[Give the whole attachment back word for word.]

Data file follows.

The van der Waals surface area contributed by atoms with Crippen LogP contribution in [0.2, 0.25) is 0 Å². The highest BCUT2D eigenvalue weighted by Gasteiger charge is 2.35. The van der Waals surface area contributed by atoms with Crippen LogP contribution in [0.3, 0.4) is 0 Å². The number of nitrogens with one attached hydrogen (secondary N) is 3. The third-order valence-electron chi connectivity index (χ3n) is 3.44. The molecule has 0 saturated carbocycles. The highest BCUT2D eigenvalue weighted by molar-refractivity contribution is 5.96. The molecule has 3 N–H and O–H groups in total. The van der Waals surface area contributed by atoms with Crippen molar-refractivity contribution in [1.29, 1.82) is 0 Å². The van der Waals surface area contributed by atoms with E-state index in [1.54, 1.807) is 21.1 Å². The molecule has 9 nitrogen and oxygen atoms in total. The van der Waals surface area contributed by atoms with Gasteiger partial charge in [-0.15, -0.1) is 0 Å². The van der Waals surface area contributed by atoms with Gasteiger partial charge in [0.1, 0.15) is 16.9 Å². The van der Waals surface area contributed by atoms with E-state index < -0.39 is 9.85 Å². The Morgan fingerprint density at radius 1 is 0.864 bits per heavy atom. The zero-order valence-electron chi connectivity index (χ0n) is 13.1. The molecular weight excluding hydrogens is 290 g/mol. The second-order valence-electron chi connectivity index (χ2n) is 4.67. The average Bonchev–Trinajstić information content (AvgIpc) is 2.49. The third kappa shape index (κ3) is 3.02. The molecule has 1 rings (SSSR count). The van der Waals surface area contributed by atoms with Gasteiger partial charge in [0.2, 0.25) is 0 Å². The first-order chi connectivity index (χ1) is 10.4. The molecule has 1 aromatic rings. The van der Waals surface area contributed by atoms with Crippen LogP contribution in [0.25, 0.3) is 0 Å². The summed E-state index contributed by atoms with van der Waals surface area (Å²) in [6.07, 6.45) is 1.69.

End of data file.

The van der Waals surface area contributed by atoms with Crippen LogP contribution in [0.2, 0.25) is 0 Å². The highest BCUT2D eigenvalue weighted by Gasteiger charge is 2.35. The van der Waals surface area contributed by atoms with Crippen LogP contribution in [0.3, 0.4) is 0 Å². The number of nitrogens with one attached hydrogen (secondary N) is 3. The third-order valence-electron chi connectivity index (χ3n) is 3.44. The molecule has 0 saturated carbocycles. The highest BCUT2D eigenvalue weighted by molar-refractivity contribution is 5.96. The molecule has 3 N–H and O–H groups in total. The van der Waals surface area contributed by atoms with Crippen molar-refractivity contribution in [1.29, 1.82) is 0 Å². The van der Waals surface area contributed by atoms with E-state index in [1.54, 1.807) is 21.1 Å². The molecule has 9 nitrogen and oxygen atoms in total. The van der Waals surface area contributed by atoms with Gasteiger partial charge in [-0.15, -0.1) is 0 Å². The van der Waals surface area contributed by atoms with Gasteiger partial charge in [0.1, 0.15) is 16.9 Å². The van der Waals surface area contributed by atoms with E-state index < -0.39 is 9.85 Å². The Morgan fingerprint density at radius 1 is 0.864 bits per heavy atom. The zero-order valence-electron chi connectivity index (χ0n) is 13.1. The molecular weight excluding hydrogens is 290 g/mol. The second-order valence-electron chi connectivity index (χ2n) is 4.67. The average Bonchev–Trinajstić information content (AvgIpc) is 2.49. The third kappa shape index (κ3) is 3.02. The molecule has 1 rings (SSSR count). The van der Waals surface area contributed by atoms with Gasteiger partial charge in [0.2, 0.25) is 0 Å². The first-order chi connectivity index (χ1) is 10.4. The molecule has 1 aromatic rings. The van der Waals surface area contributed by atoms with Crippen LogP contribution in [0.25, 0.3) is 0 Å². The summed E-state index contributed by atoms with van der Waals surface area (Å²) in [6.07, 6.45) is 1.69.